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Author Notes:

Corresponding Author: Elizabeth J. Corwin, Email : ejcorwi@emory.edu

The authors are grateful to the women who generously agree to participate in this important study.

EJC, CJH, BP, TDR, JM, and ALD were involved in the conception of the study and the drafting of the protocol. EJC, CJH, BP, CCH, TDR, JM, and ALD were all involved in the development, design, refinement, and implementation of the study.

All authors have contributed to the preparation of this manuscript and have read and given final approval for its submission and publication.

This study was reviewed for ethical and safety considerations by the Internal Review Board (IRB00068441) of both Emory University and Grady Memorial Hospital and approved by both Boards.

Written consent is obtained from all participant at the initial recruitment, prior to the collection of data.

Springer Nature remains neutral with regard to jurisdictional claims in published maps and institutional affiliations.

The authors declare that they have no competing interests.


Research Funding:

This study was funded by a grant from the National Institutes of Health, National Institute of Nursing Research (R01NR014800)


  • Chronic stress
  • Health disparity
  • Microbiome
  • Pregnancy
  • Preterm birth

Protocol for the Emory University African American Vaginal, Oral, and Gut Microbiome in Pregnancy Cohort Study (includes Corrected pdf)


Journal Title:

BMC Pregnancy and Childbirth


Volume 17, Number 1


, Pages 161-161

Type of Work:

Article | Final Publisher PDF


BACKGROUND: Adverse birth and neonatal outcomes disproportionately affect African American women and infants compared to those of other races/ethnicities. While significant research has sought to identify underlying factors contributing to these disparities, current understanding remains limited, constraining prevention, early diagnosis, and treatment. With the development of next generation sequencing techniques, the contribution of the vaginal microbiome to adverse maternal and neonatal outcomes has come under consideration. However, most microbiome in pregnancy studies include few African American women, do not consider the potential contribution of non-vaginal microbiome sites, and do not consider the effects of sociodemographic or behavioral factors on the microbiome. METHODS: We conceived our on-going, 5-year longitudinal study, Biobehavioral Determinants of the Microbiome and Preterm Birth in Black Women, as an intra-race study to enable the investigation of risk and protective factors within the disparate group. We aim to recruit over 500 pregnant African American women, enrolling them into the study at 8-14 weeks of pregnancy. Participants will be asked to complete questionnaires and provide oral, vaginal, and gut microbiome samples at enrollment and again at 24-30 weeks. Chart review will be used to identify pregnancy outcomes, infections, treatments, and complications. DNA will be extracted from the microbiome samples and sequencing of the V3 and V4 regions of the 16S rRNA gene will be conducted. Processing and mapping will be completed with QIIME and operational taxonomic units (OTUs) will be mapped to Greengenes version 13_8. Community state types (CSTs) and diversity measures at each site and time will be identified and considered in light of demographic, psychosocial, clinical, and biobehavioral variables. DISCUSSION: This rich data set will allow future consideration of risk and protective factors, between and within groups of women, providing the opportunity to uncover the roots of the persistent health disparity experienced by African American families.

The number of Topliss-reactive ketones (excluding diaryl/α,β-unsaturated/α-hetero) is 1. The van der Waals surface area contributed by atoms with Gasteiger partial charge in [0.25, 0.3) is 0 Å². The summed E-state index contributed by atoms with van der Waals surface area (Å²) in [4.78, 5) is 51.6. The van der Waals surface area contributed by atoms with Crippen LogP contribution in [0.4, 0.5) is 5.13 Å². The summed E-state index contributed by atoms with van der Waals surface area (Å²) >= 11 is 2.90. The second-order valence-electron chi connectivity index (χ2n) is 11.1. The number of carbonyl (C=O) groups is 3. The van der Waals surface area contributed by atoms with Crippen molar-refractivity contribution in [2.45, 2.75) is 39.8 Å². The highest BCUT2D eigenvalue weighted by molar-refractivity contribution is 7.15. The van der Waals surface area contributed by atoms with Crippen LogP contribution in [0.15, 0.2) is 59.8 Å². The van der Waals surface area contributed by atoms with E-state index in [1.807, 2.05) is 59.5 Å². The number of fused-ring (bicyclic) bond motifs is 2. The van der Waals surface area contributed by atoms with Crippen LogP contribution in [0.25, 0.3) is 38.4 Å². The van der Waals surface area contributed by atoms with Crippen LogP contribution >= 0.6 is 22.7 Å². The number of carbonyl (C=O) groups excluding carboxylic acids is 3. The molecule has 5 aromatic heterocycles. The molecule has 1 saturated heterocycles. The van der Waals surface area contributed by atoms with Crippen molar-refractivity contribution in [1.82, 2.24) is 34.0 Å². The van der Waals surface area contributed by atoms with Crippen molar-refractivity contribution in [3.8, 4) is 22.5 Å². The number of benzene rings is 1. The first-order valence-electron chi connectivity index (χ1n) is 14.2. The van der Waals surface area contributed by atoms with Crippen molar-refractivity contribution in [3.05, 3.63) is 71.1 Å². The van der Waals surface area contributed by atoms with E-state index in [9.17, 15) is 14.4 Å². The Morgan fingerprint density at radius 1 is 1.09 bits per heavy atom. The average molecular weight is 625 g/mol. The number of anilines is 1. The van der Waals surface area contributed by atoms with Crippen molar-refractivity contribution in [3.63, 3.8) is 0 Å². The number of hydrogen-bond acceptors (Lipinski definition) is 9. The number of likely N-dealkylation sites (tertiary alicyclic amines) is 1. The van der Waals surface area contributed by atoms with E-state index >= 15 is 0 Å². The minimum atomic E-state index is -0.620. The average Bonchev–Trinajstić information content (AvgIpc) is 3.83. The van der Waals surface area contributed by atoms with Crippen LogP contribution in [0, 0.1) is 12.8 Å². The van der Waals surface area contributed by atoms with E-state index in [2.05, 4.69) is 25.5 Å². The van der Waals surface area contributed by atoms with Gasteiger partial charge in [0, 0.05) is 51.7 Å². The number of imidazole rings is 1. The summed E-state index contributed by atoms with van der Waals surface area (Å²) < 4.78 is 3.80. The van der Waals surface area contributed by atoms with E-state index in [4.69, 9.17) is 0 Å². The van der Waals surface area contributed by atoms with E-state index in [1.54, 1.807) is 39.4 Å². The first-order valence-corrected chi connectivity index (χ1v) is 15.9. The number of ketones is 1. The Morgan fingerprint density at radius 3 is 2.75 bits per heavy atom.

Copyright information:

© The Author(s). 2017

This is an Open Access work distributed under the terms of the Creative Commons Attribution 4.0 International License (https://creativecommons.org/licenses/by/4.0/).
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